The restaurant space at 217 E. Douglas might as well have a revolving door for how often businesses come and go from it.
Just in the past decade, the space has housed La Shish, Reflection Park Cafe, Coli, Bamboo House, Thai Kitchen, Stang, DK Kitchen and Onyx Bistro.
Fans of Mediterranean food in Wichita are hoping that the latest tenant – Holy land Mediterranean Grill – will end the trend. The restaurant, which opened Sept. 1, features Mediterranean cuisine that’s a bit different from what’s offered at most local Mediterranean restaurants, which tend to focus on Lebanese-style fare. Holy land’s food has more Palestinian and Jordanian influences and features wood-grilled meats, exotic spices and lots and lots of garlic.
The restaurant also is unique in that it stays open until 2 a.m. Fridays and Saturdays in an attempt to attract an after-hours bar crowd.
The restaurant’s owner, Junior Kahala, says garlic is one of the most important ingredients in his food, and that is apparent in nearly every dish. We started the meal with an order of hummus ($4.99), which was swimming in olive oil and topped with whole garbanzo beans and visible mounds of minced garlic. Though we could have done with a little less olive oil, the hummus had a good texture and was delicious scooped up with the hot, fresh, soft pita that accompanied it. Another appetizer, called arayes with meat ($7.49), was like a Mediterranean quesadilla, featuring a mixture of minced beef, lamb, parsley and garlic sandwiched between two whole pieces of pita bread, baked until crispy. The arayes also are available filled with Syrian cheese instead of the meat mixture.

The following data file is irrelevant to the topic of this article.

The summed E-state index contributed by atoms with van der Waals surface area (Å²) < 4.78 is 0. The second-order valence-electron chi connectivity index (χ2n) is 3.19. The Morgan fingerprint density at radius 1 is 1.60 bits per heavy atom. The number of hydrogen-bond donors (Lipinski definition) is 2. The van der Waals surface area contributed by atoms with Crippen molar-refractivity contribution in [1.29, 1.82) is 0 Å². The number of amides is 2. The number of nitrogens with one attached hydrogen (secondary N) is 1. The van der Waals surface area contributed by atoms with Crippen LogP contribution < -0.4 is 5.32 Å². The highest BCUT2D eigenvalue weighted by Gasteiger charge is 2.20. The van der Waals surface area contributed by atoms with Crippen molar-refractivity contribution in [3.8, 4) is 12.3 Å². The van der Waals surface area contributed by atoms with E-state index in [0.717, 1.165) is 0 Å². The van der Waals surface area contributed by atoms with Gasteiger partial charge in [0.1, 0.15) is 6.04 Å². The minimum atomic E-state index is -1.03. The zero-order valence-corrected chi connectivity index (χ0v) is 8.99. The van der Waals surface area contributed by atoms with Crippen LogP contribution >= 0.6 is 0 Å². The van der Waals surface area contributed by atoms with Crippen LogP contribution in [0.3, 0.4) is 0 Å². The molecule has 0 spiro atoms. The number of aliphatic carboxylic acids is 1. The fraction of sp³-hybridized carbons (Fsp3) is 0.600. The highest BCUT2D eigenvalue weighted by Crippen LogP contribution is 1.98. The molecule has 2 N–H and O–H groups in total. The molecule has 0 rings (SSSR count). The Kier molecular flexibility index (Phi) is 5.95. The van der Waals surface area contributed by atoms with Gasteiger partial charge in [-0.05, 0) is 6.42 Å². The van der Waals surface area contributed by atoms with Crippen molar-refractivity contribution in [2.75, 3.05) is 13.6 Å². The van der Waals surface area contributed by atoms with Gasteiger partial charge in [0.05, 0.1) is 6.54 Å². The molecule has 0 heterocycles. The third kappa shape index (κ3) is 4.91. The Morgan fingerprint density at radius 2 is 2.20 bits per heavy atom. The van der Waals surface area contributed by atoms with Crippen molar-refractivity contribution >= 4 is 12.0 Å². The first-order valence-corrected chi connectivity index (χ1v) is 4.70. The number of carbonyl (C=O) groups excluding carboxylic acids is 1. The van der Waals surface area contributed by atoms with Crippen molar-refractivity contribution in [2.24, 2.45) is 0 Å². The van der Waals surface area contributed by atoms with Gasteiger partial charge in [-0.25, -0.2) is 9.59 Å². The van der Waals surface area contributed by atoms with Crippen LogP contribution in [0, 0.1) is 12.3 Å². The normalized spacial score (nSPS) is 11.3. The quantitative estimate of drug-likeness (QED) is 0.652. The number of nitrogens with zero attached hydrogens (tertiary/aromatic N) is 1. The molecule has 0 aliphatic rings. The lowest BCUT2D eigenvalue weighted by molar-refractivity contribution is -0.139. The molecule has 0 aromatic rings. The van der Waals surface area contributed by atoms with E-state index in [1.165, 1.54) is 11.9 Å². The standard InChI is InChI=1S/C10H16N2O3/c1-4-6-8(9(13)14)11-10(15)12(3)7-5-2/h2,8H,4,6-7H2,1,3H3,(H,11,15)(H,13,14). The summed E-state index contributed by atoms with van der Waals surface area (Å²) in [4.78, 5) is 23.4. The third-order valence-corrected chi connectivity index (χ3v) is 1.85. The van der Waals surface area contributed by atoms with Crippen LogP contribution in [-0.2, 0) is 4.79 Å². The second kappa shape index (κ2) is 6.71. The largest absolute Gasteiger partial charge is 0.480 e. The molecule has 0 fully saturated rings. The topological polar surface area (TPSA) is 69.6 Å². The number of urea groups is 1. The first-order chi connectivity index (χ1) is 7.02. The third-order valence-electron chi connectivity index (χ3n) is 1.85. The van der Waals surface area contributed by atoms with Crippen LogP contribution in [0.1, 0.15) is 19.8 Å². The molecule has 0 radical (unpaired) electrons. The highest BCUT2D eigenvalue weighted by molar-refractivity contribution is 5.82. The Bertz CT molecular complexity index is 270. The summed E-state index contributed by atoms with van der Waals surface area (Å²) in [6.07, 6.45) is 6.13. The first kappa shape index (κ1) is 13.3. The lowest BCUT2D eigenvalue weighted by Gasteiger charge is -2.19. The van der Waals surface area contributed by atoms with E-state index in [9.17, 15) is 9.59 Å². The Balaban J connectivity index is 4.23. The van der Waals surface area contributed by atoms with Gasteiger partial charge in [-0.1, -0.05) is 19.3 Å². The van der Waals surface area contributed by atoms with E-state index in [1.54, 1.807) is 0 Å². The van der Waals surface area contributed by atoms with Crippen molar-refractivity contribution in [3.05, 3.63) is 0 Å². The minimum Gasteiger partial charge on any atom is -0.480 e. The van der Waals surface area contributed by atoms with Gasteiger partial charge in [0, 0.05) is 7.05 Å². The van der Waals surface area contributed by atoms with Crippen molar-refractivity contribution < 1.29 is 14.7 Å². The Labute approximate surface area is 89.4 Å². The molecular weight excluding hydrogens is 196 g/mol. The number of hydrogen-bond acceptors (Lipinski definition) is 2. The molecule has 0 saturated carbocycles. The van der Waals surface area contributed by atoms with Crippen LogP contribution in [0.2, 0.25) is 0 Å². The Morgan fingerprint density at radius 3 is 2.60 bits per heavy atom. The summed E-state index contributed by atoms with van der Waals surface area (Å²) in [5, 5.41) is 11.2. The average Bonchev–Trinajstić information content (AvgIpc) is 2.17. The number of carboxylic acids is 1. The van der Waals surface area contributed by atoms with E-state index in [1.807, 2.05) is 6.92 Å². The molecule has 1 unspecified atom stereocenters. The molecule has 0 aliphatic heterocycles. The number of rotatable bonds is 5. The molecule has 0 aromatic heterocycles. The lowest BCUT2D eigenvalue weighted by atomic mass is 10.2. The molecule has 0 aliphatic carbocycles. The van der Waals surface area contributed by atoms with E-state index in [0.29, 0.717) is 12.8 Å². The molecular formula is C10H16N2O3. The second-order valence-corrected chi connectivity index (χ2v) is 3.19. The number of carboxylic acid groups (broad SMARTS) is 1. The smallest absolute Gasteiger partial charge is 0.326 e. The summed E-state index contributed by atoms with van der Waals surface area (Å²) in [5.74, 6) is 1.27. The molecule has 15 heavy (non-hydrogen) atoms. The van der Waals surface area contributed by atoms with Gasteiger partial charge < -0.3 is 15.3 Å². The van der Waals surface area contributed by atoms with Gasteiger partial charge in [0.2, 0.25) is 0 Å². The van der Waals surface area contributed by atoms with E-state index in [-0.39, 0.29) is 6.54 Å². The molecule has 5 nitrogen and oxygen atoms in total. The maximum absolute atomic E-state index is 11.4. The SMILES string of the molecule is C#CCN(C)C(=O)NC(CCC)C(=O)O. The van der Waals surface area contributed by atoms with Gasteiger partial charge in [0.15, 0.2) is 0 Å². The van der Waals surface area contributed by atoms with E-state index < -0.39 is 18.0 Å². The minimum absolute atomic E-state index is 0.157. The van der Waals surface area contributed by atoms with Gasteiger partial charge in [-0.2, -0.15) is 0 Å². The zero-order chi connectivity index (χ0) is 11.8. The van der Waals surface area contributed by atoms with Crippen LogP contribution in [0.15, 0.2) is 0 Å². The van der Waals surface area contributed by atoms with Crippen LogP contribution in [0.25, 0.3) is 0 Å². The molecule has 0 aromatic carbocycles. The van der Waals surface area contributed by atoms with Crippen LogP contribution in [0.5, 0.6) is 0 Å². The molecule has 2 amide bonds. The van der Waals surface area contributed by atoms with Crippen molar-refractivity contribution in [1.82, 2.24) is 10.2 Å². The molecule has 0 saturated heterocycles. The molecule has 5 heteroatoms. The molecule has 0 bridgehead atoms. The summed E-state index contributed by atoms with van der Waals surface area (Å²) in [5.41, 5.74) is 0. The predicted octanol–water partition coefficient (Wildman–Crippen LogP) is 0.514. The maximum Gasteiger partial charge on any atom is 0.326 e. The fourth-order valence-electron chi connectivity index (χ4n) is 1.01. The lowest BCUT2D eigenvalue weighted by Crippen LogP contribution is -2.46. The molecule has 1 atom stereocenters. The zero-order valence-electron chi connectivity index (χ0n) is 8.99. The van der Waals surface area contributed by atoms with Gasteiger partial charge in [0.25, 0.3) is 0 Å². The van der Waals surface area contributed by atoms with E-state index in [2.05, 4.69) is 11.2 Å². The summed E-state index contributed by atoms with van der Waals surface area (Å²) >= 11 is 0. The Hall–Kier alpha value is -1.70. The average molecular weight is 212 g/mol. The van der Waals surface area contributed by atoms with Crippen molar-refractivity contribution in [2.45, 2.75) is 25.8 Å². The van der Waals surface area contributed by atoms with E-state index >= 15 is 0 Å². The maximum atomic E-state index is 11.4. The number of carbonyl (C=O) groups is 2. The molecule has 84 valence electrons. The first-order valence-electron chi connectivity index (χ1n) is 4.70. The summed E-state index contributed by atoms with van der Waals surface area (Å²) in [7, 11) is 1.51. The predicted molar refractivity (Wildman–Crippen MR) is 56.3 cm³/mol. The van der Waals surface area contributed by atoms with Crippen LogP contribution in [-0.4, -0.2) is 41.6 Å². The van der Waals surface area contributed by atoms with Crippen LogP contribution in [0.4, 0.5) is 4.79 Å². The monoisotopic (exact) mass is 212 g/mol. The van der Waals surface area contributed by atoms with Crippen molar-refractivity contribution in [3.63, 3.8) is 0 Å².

The entrees we chose were beautifully presented and full of flavor. The Holy land mixed grill ($13.99) was a giant plate of food, featuring three generous kebabs, each made with a different mesquite grilled meat. The best was the shish kebab, featuring hunks of tender, seasoned lamb. Another kebab was made with large juicy cuts of chicken, and a third “kufta” kebab, made with ground beef, ground lamb, parsley and more garlic. My dining companion, who had spent time in the Middle East, was excited about the giant serving of biryani rice, which he said tasted exactly like what he remembered from his time overseas. The aromatic rice, a meal in itself, was seasoned with garlic, cloves and nutmeg and garnished with slivered almonds, and the platter was finished with servings of hummus and baba ghanouj. It easily was enough food for two, so we took much of it to-go. (Incidentally, the food was so garlic-laced that the leftovers filled the refrigerator and then the entire kitchen with the smell of garlic and had to be transferred from the Styrofoam take-out container to airtight zipper bags.)
We also tried the half chicken tikka platter, starring two pieces of juicy and tender bone-in chicken grilled with a salty, curry-flavored rub. It was $8.99 and also came with a mound of biryani rice.
Kahala is proud of a special dish called “manses,” made with lamb, rice and yogurt sauce, that he offers only on Fridays (the day we were visiting). The dish is not listed on the menu, though, and our waitress didn’t mention it.